The Gruszko lab focuses on the search for neutrinoless double-beta decay (0νββ), and on how understanding the physics of detectors can put extremeley rare processes within the reach of our experiments.

The Gruszko lab is a major contributor to three experimental efforts: the MAJORANA DEMONSTRATOR, LEGEND, and NuDot.

Discovering 0νββ

To have the potential to discover 0νββ, experiments must have large masses of the source isotope, low radioactive backgrounds, and  high efficiency. Having a good energy resolution helps reduce backgrounds and maximize discovery potential. Techniques that allow you to distinguish between the surfaces and bulk of the detector or tell apart types of particle interactions (e.g. single vs. multiple scatter events, or γ and α interactions vs. β interactions), help to further reduce backgrounds.

To reduce the impact of cosmic rays, most experiments operate deep underground. They are assembled in cleanrooms to reduce radioactive backgrounds, and use shielding around the detector to reduce γ backgrounds from the environment. Most experiments make the detector medium out of the double-beta decay isotope, maximizing their efficiency. There are two broad categories of experiments: granular experiments use many small detectors, closely packed together, and monolithic experiments use one large volume of detector medium, which must be instrumented around its edges. Each approach has its advantages and disadvantages.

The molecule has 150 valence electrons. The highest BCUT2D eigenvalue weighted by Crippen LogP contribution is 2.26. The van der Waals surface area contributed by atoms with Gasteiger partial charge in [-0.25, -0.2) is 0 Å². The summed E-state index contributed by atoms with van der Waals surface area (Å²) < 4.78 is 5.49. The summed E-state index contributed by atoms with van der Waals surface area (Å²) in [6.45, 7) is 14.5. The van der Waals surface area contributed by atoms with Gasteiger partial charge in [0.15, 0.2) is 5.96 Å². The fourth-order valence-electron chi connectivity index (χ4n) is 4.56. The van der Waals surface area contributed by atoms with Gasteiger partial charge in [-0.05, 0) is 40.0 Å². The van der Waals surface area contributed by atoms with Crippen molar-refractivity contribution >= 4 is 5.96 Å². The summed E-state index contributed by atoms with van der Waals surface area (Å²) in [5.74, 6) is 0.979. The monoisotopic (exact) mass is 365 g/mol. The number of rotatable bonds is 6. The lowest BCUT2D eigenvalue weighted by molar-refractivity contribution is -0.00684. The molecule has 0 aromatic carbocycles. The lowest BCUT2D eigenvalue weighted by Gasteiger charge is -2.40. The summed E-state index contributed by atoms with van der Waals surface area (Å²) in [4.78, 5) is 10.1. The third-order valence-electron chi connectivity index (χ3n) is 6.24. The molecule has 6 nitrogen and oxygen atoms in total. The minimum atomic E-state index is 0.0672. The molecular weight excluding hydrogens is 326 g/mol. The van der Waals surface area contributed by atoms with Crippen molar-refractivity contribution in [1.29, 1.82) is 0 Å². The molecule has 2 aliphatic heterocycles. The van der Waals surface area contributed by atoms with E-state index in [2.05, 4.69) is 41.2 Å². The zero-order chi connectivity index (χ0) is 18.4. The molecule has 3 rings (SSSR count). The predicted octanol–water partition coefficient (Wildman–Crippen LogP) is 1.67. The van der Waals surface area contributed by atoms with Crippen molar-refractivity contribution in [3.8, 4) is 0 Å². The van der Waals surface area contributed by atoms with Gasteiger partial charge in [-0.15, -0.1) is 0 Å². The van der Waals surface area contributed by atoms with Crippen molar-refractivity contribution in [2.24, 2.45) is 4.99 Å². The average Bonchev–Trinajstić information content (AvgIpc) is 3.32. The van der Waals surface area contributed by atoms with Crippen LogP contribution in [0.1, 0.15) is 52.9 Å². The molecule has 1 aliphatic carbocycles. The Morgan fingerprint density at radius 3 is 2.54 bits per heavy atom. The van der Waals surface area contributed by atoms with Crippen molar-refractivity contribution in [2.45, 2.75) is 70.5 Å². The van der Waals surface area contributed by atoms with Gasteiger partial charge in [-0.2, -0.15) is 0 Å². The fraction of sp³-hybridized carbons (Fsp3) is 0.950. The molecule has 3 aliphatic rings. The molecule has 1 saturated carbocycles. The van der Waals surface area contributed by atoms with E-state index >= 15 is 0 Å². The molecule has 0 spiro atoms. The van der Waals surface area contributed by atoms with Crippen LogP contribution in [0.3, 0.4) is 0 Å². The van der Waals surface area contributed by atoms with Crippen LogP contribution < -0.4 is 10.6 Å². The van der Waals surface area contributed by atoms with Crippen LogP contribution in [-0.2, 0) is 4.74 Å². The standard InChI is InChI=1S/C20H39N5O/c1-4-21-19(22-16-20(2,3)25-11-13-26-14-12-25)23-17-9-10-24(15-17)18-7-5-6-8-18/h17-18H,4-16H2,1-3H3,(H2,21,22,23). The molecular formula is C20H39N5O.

Machine Learning for 0νββ

With recent advances in computation, machine learning is becoming a powerful tool for analysis in fundamental physics experiments like 0νββ searches. Our group is developing a variety of techniques, from supervised learning approaches that build on traditional analysis methods, to unsupervised data-cleaning networks for real-time operation of low-background experiments, and networks that integrate information from data and simulations in novel machine learning architectures.

In 2021, postdoc Aobo Li developed and led a summer school course under the PIRE-GEMADARC collaboration entitled “Practical Machine Learning.” The course materials are available here.


The Majorana Demonstrator is a collaborative project involving about 20 institutions in four countries and about 50 scientists to search for 0νββ. The discovery of 0νββ would imply that the neutrino has the unique property of being its own antiparticle. The Demonstrator’s construction was completed in 2016, and it is currently taking data on the 4850′ level in the Sanford Underground Research Facility (SURF) in Lead, SD.

The Demonstrator consists of 44 kg of HPGe detectors. Of these, 30 kg are enriched to 88% in the double-beta decaying isotope 76Ge. 76Ge is a  good candidate because one can build detectors directly from the enriched germanium, making the detector and source the same. This greatly simplifies the design and reduces backgrounds. Germanium detectors also have better energy resolution than any proposed or existing 0νββ experiment, which is critical for background reduction and increased sensitivity. The Demonstrator‘s main scientific goal is to search for 0νββ, but it also has an important technical goal of demonstrating a background low enough to justify building a ton-scale germanium experiment. The group at UNC is the lead institution for the Demonstrator and is contributing to data acquisition and analysis, simulations, low-background assay, dark matter searches, and engineering.